Assistant Sheriff Charles Hank could hear the bam-bam-bam of gunfire when he first turned on his police radio the night of the Las Vegas shooting.
At the time, he was a deputy chief for Metro Police, charged with overseeing the tourist safety division, and on that Sunday night, a bureau commander called him at home. The shooter was still firing into the crowd of roughly 22,000 concertgoers when Hank received the news.
“It’s one of those things you look and say, ‘It’s happening on my watch,’” he said. “Initially, I thought it was like a Mumbai, India-type incident, where we were getting hit at multiple locations.”
Hank turned around and called the higher-ups in the chain of command — the assistant sheriff, undersheriff and sheriff — to make sure they knew as well. Then, like dozens of other law enforcers that night, he raced toward the Las Vegas Strip, where the threat was still unknown. Injured and panicked concertgoers were flooding into nearby casinos, triggering what police refer to as “echo calls” up and down the famed boulevard.
The seasoned law enforcer doesn’t sugarcoat the frightening nature of the tragedy’s initial minutes.
“It was chaos,” he said. “You had really a lot of disorganization. You’re just trying to seek some clarity, figure out what exactly is going on.”
Ultimately, Hank headed to Mandalay Bay Hotel and Casino and set up an ad-hoc command post in the valet area. The gunfire had stopped by then, but officers were still working on gaining access to the shooter’s 32nd-floor hotel room.
His mindset in those early stages of the investigation: “Everybody looks like a threat.”
In the hours that followed, Hank visited the concert venue, where cell phones were still buzzing and ringing next to the deceased victims. Days later, he attended an outdoor vigil for Charleston Hartfield, an off-duty Metro officer killed at the music festival.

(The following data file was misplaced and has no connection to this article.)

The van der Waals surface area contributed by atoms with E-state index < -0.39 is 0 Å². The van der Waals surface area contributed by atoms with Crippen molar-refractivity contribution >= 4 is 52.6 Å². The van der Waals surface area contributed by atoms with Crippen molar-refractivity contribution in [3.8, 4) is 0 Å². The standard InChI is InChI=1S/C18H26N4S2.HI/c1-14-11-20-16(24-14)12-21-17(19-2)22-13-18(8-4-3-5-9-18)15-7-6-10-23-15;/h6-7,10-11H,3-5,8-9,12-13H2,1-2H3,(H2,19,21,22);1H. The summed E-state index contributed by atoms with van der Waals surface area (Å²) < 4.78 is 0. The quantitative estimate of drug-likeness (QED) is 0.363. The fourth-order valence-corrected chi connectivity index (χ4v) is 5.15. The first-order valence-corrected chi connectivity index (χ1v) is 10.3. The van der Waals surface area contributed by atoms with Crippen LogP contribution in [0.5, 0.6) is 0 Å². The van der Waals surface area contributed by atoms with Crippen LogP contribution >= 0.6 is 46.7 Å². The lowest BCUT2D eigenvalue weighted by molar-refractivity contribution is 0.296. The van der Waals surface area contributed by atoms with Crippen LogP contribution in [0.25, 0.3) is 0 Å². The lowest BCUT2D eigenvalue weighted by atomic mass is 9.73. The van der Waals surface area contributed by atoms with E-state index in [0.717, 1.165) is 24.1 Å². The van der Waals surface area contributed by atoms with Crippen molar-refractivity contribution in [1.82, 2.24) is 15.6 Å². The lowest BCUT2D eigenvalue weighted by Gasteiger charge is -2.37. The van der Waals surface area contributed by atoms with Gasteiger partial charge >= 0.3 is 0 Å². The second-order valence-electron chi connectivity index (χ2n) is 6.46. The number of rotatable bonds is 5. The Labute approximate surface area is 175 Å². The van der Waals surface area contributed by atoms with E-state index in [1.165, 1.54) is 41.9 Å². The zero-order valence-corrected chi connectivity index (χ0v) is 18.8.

Days turned into weeks, and weeks into months, as a community clamored for more information. But police never unearthed a motive for the lone gunman’s actions.
These days, the police department deploys strike teams — a group of specially trained officers, including some armed with rifles — to certain events and tries to think even more strategically each day, Hank said. The key word, he said, is vigilance.
“We have to remember that something like this — one of the worst things in our history — happened at an event that, in most cases, we would assume nothing is going to happen,” he said, referencing the peaceful nature of the music festival in previous years. “We have to be even more vigilant and, in some ways, hypervigilant if you will at these mass events.”
As training continues to prevent future mass-casualty incidents, so does the healing process. Hank said he believes the community’s emotional recovery is only in its “infancy” one year later.